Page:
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A Dictionary of Philosophy of Religion

317 Pages · 2010 · 2.14 MB · English

  • A Dictionary of Philosophy of Religion

    A Dictionary of Philosophy of Religion


    CTaliaferro_FM_Final.indd i 6/17/2010 9:32:51 AM This page intentionally left blank A DICTIONARY OF


    PHILOSOPHY OF


    RELIGION


    EDITED BY


    Charles Taliaferro and Elsa J. Marty


    CTaliaferro_FM_Final.indd iii 6/17/2010 9:32:51 AM 2010


    Th e Continuum International Publishing Group


    80 Maiden Lane, New York, NY 10038


    Th e Tower Building, 11 York Road, London SE1 7NX


    www.continuumbooks.com


    Copyright © 2010 Charles Taliaferro, Elsa J. Marty and contributors


    All rights reserved. No part of this book may be reproduced, stored


    in a retrieval system, or transmitted, in any form or by any means,


    electronic, mechanical, photocopying, recording, or otherwise,


    without the permission of the publishers.


    Library of Congress Cataloging-in-Publication Data


    A catalog record for this book is available from the Library of Congress.


    ISBN: 978-1-4411-1238-5 (hardback)


    978-1-4411-1197-5 (paperback)


    Typeset by Newgen Imaging Systems Pvt Ltd, Chennai, India


    Printed in the United States of America by Sheridan Books, Inc


    CTaliaferro_FM_Final.indd iv 6/17/2010 9:32:51 AM Contents


    Acknowledgments . . . . . . . . . . . . . . . . . . . . . . . . . . . . . . . . . . . . . vii


    Preface . . . . . . . . . . . . . . . . . . . . . . . . . . . . . . . . . . . . . . . . . . . ix


    Introduction . . . . . . . . . . . . . . . . . . . . . . . . . . . . . . . . . . . . . . . . xi


    Chronology. . . . . . . . . . . . . . . . . . . . . . . . . . . . . . . . . . . . . . . . xxv


    Dictionary . . . . . . . . . . . . . . . . . . . . . . . . . . . . . . . . . . . . . . . 1–252


    Bibliography . . . . . . . . . . . . . . . . . . . . . . . . . . . . . . . . . . . . . . . 253


    About the Authors . . . . . . . . . . . . . . . . . . . . . . . . . . . . . . . . . . . . 286


    v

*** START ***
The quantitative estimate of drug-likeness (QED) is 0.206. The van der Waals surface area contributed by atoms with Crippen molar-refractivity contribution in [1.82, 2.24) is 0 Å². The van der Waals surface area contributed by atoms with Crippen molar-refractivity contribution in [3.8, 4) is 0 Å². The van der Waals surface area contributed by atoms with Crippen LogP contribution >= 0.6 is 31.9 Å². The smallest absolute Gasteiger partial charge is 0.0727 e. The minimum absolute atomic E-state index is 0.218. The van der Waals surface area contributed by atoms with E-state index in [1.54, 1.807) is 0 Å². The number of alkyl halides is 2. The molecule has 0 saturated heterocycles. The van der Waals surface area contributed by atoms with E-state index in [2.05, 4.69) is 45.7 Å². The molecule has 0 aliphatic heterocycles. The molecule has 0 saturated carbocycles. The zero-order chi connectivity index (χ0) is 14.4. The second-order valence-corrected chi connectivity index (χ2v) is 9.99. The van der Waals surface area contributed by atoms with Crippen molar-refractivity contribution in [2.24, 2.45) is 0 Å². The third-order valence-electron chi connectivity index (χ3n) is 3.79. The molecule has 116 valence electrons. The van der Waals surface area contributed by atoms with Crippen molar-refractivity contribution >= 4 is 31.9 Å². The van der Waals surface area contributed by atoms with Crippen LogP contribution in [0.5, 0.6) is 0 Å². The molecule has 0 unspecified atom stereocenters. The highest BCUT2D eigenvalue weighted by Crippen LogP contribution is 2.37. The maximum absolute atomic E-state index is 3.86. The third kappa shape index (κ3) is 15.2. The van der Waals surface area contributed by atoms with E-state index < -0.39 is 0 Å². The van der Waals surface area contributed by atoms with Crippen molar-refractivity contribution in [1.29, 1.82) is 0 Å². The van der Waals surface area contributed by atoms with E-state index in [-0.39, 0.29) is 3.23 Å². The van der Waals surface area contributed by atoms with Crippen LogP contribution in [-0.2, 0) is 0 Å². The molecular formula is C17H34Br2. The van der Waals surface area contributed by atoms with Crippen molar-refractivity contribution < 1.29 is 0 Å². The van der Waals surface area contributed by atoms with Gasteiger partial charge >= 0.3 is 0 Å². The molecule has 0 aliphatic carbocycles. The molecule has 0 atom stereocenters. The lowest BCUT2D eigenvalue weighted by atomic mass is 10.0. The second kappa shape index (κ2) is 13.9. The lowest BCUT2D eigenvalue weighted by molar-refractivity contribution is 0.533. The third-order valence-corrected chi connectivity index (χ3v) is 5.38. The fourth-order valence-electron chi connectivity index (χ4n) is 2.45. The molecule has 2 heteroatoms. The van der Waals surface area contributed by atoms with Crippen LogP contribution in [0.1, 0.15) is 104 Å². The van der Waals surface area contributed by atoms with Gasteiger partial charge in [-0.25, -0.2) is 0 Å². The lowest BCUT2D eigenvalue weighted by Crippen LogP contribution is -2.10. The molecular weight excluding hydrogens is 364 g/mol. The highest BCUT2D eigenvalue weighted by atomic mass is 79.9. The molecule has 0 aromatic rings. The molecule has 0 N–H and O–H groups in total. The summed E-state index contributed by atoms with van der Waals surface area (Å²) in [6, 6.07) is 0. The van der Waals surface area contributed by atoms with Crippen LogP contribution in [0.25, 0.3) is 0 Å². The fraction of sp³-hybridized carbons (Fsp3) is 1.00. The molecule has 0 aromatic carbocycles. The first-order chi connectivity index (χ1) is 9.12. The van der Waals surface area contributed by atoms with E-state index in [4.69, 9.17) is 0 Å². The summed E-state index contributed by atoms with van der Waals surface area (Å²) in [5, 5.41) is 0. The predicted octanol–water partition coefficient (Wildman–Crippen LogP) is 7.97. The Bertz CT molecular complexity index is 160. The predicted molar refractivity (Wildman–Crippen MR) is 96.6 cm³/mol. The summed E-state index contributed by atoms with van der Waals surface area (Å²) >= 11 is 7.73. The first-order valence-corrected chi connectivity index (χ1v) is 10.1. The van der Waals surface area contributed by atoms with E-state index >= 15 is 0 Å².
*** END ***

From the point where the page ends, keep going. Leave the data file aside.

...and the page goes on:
CTaliaferro_FM_Final.indd v 6/17/2010 9:32:51 AM This page intentionally left blank Acknowledgments


    To our editor, Haaris Naqvi, our many thanks for his guidance and encouragement.


    Thanks also go to Tricia Little, Sarah Bruce, Kelsie Brust, Valerie Deal, Elizabeth


    Duel, Elisabeth Granquist, Michael Smeltzer, Cody Venzke, and Jacob Zillhardt for


    assistance in preparing the manuscript. We are the joint authors of all entries with the


    exception of those scholars we invited to make special contributions. We thank Pamela


    Sue Anderson, Oxford University (Feminist Philosophy of Religion, Lacan, Lyotard,


    Ricoeur); Benjamin Carter, University of Durham (Florentine Academy, Glanvill,


    History, Lessing’s Ditch, Mendelssohn); Robin Collins, Messiah College (Fine-Tuning


    Argument); Brian Davies, O. P., Fordham University (Divine Simplicity); Paul R. Draper,


    Purdue University (Bayes’ Theorem); Kevin Flannery, S. J., Gregorian University, Rome


    (Aquinas, Aristotle); Ian Gerdon, University of Notre Dame (Pelagianism, Roman


    Catholicism, Transubstantiation); John J. Giannini, Baylor University (Analogy); Paul


    J. Griffiths, Duke Divinity School (Augustine, Lying, Reading); Harriet Harris, Oxford


    University (Evangelicalism, Evangelism, Fundamentalism, Prayer); Victoria Harrison,


    University of Glascow (Holiness, von Balthasar); William Hasker, Huntington College


    (Intelligent Design, Molinism, Open Theism); Douglas Hedley, Cambridge University


    (Neoplatonism, Plotinus, Sacrifice); James N. Hoke, University of Chicago Divinity


    School (Basil, Chrysostom, Dion Chrysostom, Gregory Nazianzus, Gregory of Nyssa,


    Paul); Dale Jacquette, University of Bern, Switzerland (Schopenhauer); Mark Linville,


    Clayton State University (Moral Arguments for Theism); Robert MacSwain, The School


    of Theology, University of the South (Farrer, Lewis); Elizabeth Palmer, University


    of Chicago Divinity School (Luther); David L. O’Hara, Augustana College (Bishop,


    Heraclitus, Maimonides, Parmenides, Peirce, Pneuma, Providence, Ptolemaic, Reality,


    Sacrament, Satan, Separation of Church and State, Suspicion, Symbol, Syncretism,


    Thales, Transcendentalism, Zeno of Citium); Stephen R. Palmquist, Hong Kong Baptist


    University (Kant); Paul Reasoner, Bethel University (Bodhisattva, Reincarnation,


    Sincerity, Transfer of Merit); Dan N. Robinson, Oxford University (Reid); Lad Sessions,


    Washington and Lee University (Honor); Michael Swartzentruber, University of